by Jessica Seaman, The Denver Post via Tribune News Service
The number of children in Colorado with health insurance has increased for almost a decade, but now the decline in the state’s youth uninsured rate is stagnating — and advocates fear more children could lose coverage due to a rule change proposed by the Trump administration.
The number of uninsured children in Colorado remained unchanged in 2017, with about 57,000 individuals under 19 without coverage, according to a new report by Georgetown University Health Policy Institute’s Center for Children and Families.
That stagnation comes after Colorado saw the percentage of children without health insurance drop from 14 percent in 2008 to 4.3 percent in 2016, according to Colorado Children’s Campaign, a nonprofit group advocating for children’s health and education.
“Holding steady over the last year is as good as about any state in the country did,” said Erin Miller, vice president of health initiatives at the Colorado Children’s Campaign.
Overall, the number of uninsured children in the U.S. jumped by roughly 276,000 to more than 3.9 million in 2017. It’s the first time in almost a decade that the number of uninsured children increased across the nation, according to the report. The numbers from 2017 are the most recent data available.
“We saw all 50 states either go backwards or stagnate,” said Joan Alker, executive director of the Center for Children and Families. “We’ve never seen that kind of uniformity in states.”
Washington, D.C., was the only place to see improvements in health insurance coverage for children.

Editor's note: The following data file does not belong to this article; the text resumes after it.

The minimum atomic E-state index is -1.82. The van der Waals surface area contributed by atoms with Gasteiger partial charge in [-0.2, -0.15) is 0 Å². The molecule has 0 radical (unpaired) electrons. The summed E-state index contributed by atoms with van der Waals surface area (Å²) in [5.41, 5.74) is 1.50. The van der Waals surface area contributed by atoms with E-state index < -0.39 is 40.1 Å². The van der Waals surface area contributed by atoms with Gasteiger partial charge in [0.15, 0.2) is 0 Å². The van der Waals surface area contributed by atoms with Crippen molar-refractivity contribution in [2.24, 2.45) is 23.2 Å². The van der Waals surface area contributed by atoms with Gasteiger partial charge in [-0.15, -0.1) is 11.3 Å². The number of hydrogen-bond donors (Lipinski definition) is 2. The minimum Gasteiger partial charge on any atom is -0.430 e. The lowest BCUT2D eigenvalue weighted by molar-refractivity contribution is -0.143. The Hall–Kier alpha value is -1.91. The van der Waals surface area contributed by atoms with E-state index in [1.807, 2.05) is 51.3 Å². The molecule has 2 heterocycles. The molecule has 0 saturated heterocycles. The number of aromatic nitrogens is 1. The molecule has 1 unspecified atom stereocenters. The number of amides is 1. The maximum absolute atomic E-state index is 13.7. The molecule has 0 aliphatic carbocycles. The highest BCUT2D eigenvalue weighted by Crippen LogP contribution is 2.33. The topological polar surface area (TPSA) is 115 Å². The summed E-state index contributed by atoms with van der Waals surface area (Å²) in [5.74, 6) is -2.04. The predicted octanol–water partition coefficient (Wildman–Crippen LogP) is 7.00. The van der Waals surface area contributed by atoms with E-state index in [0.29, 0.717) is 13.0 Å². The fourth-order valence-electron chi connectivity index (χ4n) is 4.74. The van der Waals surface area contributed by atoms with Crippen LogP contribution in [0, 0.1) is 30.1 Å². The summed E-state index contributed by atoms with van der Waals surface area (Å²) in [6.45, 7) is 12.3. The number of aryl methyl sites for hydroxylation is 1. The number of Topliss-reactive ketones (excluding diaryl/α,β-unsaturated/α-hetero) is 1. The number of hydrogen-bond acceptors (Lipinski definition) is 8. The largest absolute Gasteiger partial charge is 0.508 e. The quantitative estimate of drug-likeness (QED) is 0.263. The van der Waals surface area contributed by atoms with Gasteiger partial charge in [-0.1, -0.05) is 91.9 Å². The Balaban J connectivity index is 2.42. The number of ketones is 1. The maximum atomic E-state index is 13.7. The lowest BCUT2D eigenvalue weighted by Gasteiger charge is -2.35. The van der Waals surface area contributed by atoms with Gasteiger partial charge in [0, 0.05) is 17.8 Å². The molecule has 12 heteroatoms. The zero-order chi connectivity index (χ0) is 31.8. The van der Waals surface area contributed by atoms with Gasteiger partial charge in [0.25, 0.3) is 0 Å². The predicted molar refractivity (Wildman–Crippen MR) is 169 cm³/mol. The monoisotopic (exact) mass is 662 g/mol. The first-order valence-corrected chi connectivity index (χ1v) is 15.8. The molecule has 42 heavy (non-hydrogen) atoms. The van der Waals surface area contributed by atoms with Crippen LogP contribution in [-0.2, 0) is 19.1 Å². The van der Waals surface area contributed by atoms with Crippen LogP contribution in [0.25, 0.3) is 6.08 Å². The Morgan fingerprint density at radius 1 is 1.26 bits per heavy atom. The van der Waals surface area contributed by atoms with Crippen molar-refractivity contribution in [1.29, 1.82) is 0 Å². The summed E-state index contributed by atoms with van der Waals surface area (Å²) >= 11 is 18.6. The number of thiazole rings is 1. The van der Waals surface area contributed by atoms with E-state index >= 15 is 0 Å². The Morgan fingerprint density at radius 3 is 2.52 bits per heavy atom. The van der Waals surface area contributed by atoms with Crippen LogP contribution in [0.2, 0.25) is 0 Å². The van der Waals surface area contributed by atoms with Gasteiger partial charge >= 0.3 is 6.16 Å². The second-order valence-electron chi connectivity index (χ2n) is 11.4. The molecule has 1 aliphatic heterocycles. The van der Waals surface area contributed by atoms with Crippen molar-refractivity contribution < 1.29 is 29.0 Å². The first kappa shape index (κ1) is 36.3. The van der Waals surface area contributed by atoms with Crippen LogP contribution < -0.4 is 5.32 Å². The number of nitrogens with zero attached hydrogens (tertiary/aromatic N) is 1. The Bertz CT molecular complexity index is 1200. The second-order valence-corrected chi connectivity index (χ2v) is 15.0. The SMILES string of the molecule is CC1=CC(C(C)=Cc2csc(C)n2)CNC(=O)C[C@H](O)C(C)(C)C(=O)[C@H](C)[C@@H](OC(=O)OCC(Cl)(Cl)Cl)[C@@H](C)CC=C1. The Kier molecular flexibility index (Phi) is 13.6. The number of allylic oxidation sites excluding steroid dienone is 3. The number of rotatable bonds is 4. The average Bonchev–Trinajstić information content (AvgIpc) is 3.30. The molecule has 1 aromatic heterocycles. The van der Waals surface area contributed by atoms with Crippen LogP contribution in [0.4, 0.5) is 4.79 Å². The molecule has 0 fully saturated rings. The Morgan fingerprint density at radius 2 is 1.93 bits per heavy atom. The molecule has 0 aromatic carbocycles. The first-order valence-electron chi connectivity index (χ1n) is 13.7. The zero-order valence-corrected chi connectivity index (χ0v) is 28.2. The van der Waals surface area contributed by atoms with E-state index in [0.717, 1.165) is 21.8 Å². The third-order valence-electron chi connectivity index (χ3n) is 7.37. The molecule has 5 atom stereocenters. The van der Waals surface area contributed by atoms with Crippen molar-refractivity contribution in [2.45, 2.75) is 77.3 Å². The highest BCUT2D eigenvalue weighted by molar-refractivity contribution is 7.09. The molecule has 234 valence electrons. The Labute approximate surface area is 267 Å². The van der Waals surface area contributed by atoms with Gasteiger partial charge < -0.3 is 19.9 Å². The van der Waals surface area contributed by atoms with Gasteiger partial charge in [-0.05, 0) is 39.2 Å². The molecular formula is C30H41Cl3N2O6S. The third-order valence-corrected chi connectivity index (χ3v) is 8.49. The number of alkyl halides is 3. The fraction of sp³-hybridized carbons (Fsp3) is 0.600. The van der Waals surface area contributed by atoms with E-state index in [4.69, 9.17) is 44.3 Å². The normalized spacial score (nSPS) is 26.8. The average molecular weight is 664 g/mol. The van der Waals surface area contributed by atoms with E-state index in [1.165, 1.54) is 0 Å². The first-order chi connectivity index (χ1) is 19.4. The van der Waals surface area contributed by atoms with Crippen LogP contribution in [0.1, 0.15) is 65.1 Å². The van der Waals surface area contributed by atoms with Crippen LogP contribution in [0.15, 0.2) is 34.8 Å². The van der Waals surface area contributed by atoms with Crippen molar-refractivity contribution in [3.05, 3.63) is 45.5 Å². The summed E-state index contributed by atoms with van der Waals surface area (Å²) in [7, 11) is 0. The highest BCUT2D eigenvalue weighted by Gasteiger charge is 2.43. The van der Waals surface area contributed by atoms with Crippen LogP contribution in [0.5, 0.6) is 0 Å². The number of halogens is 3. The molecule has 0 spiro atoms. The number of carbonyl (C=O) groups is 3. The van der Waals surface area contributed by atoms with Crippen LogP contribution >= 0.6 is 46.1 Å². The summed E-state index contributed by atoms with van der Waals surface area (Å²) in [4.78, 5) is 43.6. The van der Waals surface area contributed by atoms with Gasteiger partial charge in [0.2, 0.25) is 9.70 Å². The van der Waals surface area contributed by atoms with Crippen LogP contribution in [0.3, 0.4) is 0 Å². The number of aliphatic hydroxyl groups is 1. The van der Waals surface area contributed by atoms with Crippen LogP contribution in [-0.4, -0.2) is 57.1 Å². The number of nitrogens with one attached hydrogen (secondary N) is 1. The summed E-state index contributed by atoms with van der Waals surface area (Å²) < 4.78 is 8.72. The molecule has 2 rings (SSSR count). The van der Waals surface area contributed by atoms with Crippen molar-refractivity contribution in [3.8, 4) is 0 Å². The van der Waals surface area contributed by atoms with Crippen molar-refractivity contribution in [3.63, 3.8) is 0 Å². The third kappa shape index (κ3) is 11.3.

Political events on the national stage attributed to a notion that public coverage was at risk, leading to the jump in uninsured children. For example, Congress spent much of the year debating a repeal of the Affordable Care Act and funding for the Children’s Health Insurance Program, or CHIP, lapsed for a period, Alker said.
“It is a product of some of these federal changes that have been made,” Miller added.
It’s expected that the number of uninsured children could increase nationwide under the “public charge” rule proposed by the Trump administration. The rule change would allow the government to consider the use of public health services when deciding to permit an immigrant into the U.S. or whether to issue a green card.
Such public services include Medicaid, the government health care program for low-income adults and children, and CHIP, which provides health coverage to kids and pregnant women in families that don’t qualify for Medicaid.
Advocates argue that the rule would deter members of the immigration community from seeking health care.
In Colorado, it’s projected that about 75,000 people could lose health insurance under the rule change, which would increase the state’s overall uninsured rate from 6.5 percent to 7.9 percent. About two-thirds of the individuals who would lose coverage are children, according to a report by the Colorado Health Institute.
“Even families who would not be impacted by the rule, who are not immigrant families, might pull their kids out of coverage programs,” Miller said.